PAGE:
I just got settled in at my trailer in Brevig Mission, and thought that I might make a post about what we did in Anchorage. “Moving in” has been a big deal, and I only can imagine what the “living it” will be like. The city of Anchorage is quite spread out, yet an outlandish mountain range in the background. It was the first time I spent a night without seeing a black sky, a light in that horizon that never seems to disappear.

Sight Just Before Landing

Glacier After Glacier - Both Beginning And End

Once checked in, “YES” I did ask myself, “What am I doing here?” That was just for the first day only. Don’t fret.

Early next morning, after a quick “Save that Lower 48” stop at McDonald’s for breakfast, we started hunting out our food…at Sam’s Warehouse. Barnabas (roommate) and myself started with one buggy cart, and ended up with two. When we checked out at the register, the cashier needed three. “Go figure” that you math teachers!

Think we have enough?


"Are you sure this can fit?"

The next day wasn’t so hectic; however, it was long. We picked up another teacher who’s based at Brevig, did some final shopping for meat products at Sam’s again, and then finished it off with a dinner at the Sourdough’s restaurant. But before we ate, we checked out the world’s largest chocolate fall in America – hey, everything is big in Alaska…Texas is second rate.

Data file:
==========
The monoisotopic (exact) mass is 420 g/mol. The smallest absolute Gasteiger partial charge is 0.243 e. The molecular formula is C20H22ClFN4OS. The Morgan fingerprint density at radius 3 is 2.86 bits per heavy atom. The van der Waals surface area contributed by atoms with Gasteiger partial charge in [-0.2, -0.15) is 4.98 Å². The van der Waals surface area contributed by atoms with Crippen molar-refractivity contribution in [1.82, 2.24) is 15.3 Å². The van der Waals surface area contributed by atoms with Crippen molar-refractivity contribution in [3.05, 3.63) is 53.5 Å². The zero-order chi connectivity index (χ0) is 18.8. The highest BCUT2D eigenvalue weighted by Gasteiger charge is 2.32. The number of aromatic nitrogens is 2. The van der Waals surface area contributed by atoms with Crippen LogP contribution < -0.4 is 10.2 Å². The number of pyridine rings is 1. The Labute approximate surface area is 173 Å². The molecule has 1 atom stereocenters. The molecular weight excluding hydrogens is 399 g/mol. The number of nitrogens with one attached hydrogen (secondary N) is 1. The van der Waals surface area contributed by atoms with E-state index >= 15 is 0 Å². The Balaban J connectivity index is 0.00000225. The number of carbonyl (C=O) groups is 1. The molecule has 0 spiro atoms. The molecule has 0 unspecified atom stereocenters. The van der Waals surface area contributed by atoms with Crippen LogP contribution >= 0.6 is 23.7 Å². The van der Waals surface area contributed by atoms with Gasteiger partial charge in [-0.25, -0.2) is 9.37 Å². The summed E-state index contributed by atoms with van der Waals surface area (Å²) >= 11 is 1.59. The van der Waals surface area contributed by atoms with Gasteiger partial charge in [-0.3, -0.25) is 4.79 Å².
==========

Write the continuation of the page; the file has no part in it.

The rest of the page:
Can't I just...please...take a sip?

The biggest expense to our time was packing. It is literally a day’s work of shopping and shipping. When all is “said and done,” between the two of us, we had EIGHT 18-gallon tubs and several “others” to ship. Remember that pic showing the food going inside the van? When we got to the post office, we virtually dumped everything on the parking lot and started packaging the grocery items in tubs and boxes. Down below, several other new teachers shipped along with us – separate checks, of course!

"Ask not for whom the belly totes, it totes for thee." Hey wait, that's my dinner!

That night, if you call it night, we went to pick up another teacher on a 9:45 flight. We didn’t leave the airport until 1:10 in the morning. After a horrible experience with weight limits and food packaging at the ticket claim much later that morning (my shampoo got confiscated, and I’m checking out), we finally got off toward Nome.